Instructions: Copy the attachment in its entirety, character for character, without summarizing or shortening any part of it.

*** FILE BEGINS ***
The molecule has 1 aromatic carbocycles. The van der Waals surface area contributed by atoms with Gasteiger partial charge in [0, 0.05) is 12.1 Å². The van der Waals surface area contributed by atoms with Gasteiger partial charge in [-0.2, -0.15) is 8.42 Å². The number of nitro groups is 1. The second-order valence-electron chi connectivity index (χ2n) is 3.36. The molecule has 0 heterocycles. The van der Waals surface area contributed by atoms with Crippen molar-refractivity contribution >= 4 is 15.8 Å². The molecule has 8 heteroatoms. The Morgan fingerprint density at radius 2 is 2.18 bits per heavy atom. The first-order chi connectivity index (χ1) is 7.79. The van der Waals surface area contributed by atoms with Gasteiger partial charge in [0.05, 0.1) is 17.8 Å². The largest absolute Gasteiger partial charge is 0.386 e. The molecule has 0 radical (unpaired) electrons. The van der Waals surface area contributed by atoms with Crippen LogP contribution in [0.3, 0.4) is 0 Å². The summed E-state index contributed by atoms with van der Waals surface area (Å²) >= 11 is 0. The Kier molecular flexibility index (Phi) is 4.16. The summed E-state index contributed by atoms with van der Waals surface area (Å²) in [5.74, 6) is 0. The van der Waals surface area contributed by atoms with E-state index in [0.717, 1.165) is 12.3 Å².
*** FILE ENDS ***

The molecule has 1 aromatic carbocycles. The van der Waals surface area contributed by atoms with Gasteiger partial charge in [0, 0.05) is 12.1 Å². The van der Waals surface area contributed by atoms with Gasteiger partial charge in [-0.2, -0.15) is 8.42 Å². The number of nitro groups is 1. The second-order valence-electron chi connectivity index (χ2n) is 3.36. The molecule has 0 heterocycles. The van der Waals surface area contributed by atoms with Crippen molar-refractivity contribution >= 4 is 15.8 Å². The molecule has 8 heteroatoms. The Morgan fingerprint density at radius 2 is 2.18 bits per heavy atom. The first-order chi connectivity index (χ1) is 7.79. The van der Waals surface area contributed by atoms with Gasteiger partial charge in [0.05, 0.1) is 17.8 Å². The largest absolute Gasteiger partial charge is 0.386 e. The molecule has 0 radical (unpaired) electrons. The van der Waals surface area contributed by atoms with Crippen LogP contribution in [0.3, 0.4) is 0 Å². The summed E-state index contributed by atoms with van der Waals surface area (Å²) >= 11 is 0. The Kier molecular flexibility index (Phi) is 4.16. The summed E-state index contributed by atoms with van der Waals surface area (Å²) in [5.74, 6) is 0. The van der Waals surface area contributed by atoms with E-state index in [0.717, 1.165) is 12.3 Å².